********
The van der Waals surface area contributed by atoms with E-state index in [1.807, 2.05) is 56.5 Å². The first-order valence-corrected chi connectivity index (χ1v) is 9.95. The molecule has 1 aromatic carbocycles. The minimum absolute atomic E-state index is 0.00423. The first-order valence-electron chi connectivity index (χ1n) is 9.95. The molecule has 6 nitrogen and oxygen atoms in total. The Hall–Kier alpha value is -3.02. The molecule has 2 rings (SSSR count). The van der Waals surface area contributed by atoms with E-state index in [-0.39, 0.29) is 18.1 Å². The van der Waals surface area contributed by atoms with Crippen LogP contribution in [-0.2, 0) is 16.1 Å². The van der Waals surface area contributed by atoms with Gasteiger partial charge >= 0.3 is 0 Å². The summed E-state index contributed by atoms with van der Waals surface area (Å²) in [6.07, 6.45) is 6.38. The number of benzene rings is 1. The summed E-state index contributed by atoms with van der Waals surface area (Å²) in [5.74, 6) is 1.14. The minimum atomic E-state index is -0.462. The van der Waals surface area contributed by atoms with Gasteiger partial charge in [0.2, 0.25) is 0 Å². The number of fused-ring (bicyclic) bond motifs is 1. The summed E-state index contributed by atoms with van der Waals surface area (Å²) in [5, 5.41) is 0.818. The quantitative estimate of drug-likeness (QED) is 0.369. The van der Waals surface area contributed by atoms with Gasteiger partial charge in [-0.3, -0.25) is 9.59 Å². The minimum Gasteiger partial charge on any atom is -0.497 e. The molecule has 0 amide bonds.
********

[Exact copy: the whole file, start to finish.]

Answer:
The van der Waals surface area contributed by atoms with E-state index in [1.807, 2.05) is 56.5 Å². The first-order valence-corrected chi connectivity index (χ1v) is 9.95. The molecule has 1 aromatic carbocycles. The minimum absolute atomic E-state index is 0.00423. The first-order valence-electron chi connectivity index (χ1n) is 9.95. The molecule has 6 nitrogen and oxygen atoms in total. The Hall–Kier alpha value is -3.02. The molecule has 2 rings (SSSR count). The van der Waals surface area contributed by atoms with E-state index in [-0.39, 0.29) is 18.1 Å². The van der Waals surface area contributed by atoms with Crippen LogP contribution in [-0.2, 0) is 16.1 Å². The van der Waals surface area contributed by atoms with Gasteiger partial charge >= 0.3 is 0 Å². The summed E-state index contributed by atoms with van der Waals surface area (Å²) in [6.07, 6.45) is 6.38. The number of benzene rings is 1. The summed E-state index contributed by atoms with van der Waals surface area (Å²) in [5.74, 6) is 1.14. The minimum atomic E-state index is -0.462. The van der Waals surface area contributed by atoms with Gasteiger partial charge in [0.2, 0.25) is 0 Å². The number of fused-ring (bicyclic) bond motifs is 1. The summed E-state index contributed by atoms with van der Waals surface area (Å²) in [5, 5.41) is 0.818. The quantitative estimate of drug-likeness (QED) is 0.369. The van der Waals surface area contributed by atoms with Gasteiger partial charge in [-0.3, -0.25) is 9.59 Å². The minimum Gasteiger partial charge on any atom is -0.497 e. The molecule has 0 amide bonds.